Lakafosis, Vasileios 09 April 2013 (has links)
The objective of the proposed research is the design and fabrication of a novel stand-alone wireless robust system with enhanced hardware-enabled authentication and anti-counterfeiting capabilities. The system consists of two major components; the near-field certificates of authenticity (CoA), which serve as authenticity vouchers of the products they are attached to, and a microcontroller-enabled, low-power and low-cost reader. Small-sized passive physical three-dimensional structures that are composed of extremely cheap conductive and dielectric materials are shown to yield a unique and repeatable RF signature in a small portion of the frequency spectrum when brought in the reactive and radiating near-field regions of an array of miniature antennas. The multidimensional features of these CoAs, or in other words their signature or fingerprint, are cryptographically signed and digitally stored. The contactless signature validation procedure, in which an attempt to associate the near-field signature response of the physical CoA with the digitized signature, is carried out by the reader designed and fabricated. This low-cost reader operates autonomously and in an offline fashion. The feasibility and performance robustness of the system, in terms of accuracy, consistency and speed of capturing of the signatures, is rigorously assessed with a wide array of tests. Moreover, the entropy, or uncertainty, of the signatures generated by the system are empirically quantified and verified to achieve a virtually impossible false alarm. The aforementioned characteristics of the realized authentication system make it applicable to a vast array of physical objects that needs protection against counterfeiters.

A model for the secure management of supply chains.

04 June 2008 (has links)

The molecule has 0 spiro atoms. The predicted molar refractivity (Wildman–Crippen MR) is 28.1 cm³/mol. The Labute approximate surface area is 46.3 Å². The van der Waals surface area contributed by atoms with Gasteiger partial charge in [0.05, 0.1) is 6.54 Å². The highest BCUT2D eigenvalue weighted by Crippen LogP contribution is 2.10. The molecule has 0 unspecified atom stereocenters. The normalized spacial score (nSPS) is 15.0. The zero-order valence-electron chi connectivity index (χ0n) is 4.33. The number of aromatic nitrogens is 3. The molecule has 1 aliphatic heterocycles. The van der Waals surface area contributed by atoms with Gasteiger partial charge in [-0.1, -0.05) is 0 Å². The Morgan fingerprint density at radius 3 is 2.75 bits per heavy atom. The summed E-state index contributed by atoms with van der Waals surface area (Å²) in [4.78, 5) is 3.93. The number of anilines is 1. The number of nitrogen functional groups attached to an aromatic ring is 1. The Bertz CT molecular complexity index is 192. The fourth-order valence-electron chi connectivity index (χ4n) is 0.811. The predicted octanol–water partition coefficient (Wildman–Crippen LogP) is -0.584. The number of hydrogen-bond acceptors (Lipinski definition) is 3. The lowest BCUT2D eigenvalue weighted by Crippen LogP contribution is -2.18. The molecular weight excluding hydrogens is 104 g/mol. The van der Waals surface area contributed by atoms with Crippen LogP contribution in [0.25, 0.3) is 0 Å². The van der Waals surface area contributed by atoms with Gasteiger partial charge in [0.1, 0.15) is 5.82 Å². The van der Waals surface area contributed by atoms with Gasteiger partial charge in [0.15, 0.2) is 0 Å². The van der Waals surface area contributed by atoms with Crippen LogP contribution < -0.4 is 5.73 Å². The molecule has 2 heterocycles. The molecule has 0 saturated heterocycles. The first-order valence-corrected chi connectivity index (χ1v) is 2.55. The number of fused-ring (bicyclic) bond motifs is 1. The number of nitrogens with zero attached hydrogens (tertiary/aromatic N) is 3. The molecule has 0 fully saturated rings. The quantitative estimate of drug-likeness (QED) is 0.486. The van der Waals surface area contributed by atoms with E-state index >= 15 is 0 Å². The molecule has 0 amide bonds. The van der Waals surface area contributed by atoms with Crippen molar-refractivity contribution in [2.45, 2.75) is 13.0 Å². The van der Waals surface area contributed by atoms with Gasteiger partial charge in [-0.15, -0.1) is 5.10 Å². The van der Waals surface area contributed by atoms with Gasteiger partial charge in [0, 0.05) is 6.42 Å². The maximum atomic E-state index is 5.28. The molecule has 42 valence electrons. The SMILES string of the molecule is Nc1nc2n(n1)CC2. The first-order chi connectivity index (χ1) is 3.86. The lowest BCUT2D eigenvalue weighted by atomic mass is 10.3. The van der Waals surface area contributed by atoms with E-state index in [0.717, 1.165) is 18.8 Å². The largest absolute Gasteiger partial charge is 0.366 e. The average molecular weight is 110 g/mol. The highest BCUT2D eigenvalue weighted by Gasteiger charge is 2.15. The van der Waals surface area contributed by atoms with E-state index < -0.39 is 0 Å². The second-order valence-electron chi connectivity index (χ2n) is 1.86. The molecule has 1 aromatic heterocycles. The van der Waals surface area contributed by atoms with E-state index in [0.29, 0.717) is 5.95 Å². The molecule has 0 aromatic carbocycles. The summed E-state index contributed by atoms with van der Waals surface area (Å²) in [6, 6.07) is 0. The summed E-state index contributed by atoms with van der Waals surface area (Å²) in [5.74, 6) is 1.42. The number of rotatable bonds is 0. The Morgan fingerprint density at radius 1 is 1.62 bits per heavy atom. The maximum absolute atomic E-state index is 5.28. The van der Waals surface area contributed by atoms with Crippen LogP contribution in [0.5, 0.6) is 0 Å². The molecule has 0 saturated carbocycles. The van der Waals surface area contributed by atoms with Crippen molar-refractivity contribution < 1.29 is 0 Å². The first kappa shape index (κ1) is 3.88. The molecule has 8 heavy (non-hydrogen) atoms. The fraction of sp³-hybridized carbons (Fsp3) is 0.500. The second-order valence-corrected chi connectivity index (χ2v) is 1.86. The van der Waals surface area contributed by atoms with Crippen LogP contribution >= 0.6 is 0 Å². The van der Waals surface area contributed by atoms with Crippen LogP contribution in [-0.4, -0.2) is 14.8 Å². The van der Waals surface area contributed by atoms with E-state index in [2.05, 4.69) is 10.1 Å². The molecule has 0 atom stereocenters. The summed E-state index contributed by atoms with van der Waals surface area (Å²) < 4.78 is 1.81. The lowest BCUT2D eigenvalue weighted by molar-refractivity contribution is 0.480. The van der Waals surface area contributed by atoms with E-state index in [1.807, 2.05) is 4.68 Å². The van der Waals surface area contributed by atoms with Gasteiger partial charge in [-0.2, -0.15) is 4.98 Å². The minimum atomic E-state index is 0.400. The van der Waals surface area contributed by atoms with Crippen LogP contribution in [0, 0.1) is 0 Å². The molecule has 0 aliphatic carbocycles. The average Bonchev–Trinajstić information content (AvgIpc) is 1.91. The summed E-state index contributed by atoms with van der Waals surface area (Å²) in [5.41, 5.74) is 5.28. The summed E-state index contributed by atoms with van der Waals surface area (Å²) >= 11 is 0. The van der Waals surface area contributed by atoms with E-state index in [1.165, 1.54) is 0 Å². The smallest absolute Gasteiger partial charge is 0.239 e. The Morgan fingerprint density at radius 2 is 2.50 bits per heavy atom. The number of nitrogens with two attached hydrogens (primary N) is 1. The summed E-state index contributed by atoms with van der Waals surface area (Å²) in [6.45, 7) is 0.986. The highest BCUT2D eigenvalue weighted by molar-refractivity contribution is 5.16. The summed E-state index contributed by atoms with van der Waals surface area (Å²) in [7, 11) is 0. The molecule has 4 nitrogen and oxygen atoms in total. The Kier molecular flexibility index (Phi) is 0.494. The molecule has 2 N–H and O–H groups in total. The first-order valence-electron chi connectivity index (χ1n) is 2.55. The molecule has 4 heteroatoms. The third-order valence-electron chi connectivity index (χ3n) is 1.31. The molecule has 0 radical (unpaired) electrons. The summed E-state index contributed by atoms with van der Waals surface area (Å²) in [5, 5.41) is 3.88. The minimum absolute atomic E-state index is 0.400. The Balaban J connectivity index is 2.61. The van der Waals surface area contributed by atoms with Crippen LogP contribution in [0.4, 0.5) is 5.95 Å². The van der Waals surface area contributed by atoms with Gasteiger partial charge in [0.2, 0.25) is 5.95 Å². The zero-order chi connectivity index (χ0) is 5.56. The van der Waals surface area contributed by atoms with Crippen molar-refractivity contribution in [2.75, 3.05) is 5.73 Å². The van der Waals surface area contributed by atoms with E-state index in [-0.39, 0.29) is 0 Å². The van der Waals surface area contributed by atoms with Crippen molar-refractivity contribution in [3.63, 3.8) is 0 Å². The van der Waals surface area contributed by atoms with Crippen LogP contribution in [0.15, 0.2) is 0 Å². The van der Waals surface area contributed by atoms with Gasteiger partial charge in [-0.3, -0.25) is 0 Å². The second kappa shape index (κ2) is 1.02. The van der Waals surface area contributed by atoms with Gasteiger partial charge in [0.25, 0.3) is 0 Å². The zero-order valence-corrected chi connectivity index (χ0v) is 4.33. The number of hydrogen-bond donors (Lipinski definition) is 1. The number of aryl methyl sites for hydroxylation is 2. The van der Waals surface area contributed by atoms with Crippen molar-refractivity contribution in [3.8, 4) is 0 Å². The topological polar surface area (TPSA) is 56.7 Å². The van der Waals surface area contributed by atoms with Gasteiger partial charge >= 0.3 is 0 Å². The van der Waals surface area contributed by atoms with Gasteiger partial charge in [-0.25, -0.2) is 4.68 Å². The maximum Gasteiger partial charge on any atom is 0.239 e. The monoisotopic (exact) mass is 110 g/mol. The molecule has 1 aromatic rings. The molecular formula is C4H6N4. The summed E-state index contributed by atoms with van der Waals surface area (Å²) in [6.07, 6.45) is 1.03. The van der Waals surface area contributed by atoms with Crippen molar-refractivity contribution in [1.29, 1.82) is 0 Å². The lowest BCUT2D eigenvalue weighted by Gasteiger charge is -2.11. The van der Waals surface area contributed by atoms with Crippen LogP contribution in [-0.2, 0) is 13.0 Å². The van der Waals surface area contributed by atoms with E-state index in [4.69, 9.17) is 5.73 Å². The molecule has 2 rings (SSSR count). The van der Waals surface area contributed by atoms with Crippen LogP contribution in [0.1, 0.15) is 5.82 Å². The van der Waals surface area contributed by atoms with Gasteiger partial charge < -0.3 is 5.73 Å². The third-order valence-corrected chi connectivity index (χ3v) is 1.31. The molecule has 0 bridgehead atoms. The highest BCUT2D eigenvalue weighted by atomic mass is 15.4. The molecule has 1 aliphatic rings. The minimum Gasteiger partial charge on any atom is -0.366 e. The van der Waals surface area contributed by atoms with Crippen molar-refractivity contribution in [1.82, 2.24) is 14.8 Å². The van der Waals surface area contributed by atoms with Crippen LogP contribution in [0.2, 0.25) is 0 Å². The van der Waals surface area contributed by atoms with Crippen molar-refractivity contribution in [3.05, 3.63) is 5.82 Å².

We live in a very demanding and increasingly computerised world. In almost any area, consumers have a wide variety of choices, yet they demand shorter lead-times, higher quality and lower costs and if a business is unable to provide for the consumer’s requirements, the consumer will look elsewhere. With little to distinguish in manufacturing quality, the efficient use and management of supply chains becomes paramount. For a long time, the counterfeiting trade has been a thorn in the side of legitimate business. Seeking only to generate maximum profit with minimum effort, they use the reputation of a legitimate business to maximize sales. The counterfeiter’s task is made easier by the lack of control mechanisms along the supply chain. This leads to a situation where materials and finished products are being misappropriated in volume and counterfeit goods are able to enter the chain, often with help from within the targeted organisation. There is no mechanism for forcing individuals and organisations to accept responsibility, allowing for the passing blame. This dissertation will examine the nature of a system aimed at defeating attempts at theft, validating an item’s authenticity and positively identifying the origin and rightful owner of an item. This dissertation will not be explicitly developing the above system and will concentrate more on the underlying factors and providing a generic model on which to base an actual system. First we examine the impact of supply chains on our day-to-day lives, the concept and the related management paradigms. Next comes the counterfeiting trade and what motivates the counterfeiter. The examination is extended to cover the workings of the so-called “Grey Market” and some steps to combat the trade. In order to facilitate an implementation, various technologies are examined for their suitability. This covers diverse technologies from biometric authentication through the Internet and cryptographic technologies to the use of Radio Frequency Identifiers. Some specific devices are discussed and user attitudes towards these technologies are gauged. Based on these technologies a model is proposed allow a supply chain to be secured. A variety of concepts, such as packaging, unpacking and sealing, are introduced and explained. These concepts are combined with the various technologies for tracking items within the chain and for enforcing nonrepudiation. Based on the model, the actors within the system are identified along with the types of information each might expect, allowing generic datasets to be developed. With the model and technologies in place a tiered theoretical implementation is formed showing how each hardware device interacts with the model to form a solution. / Prof. M.S. Olivier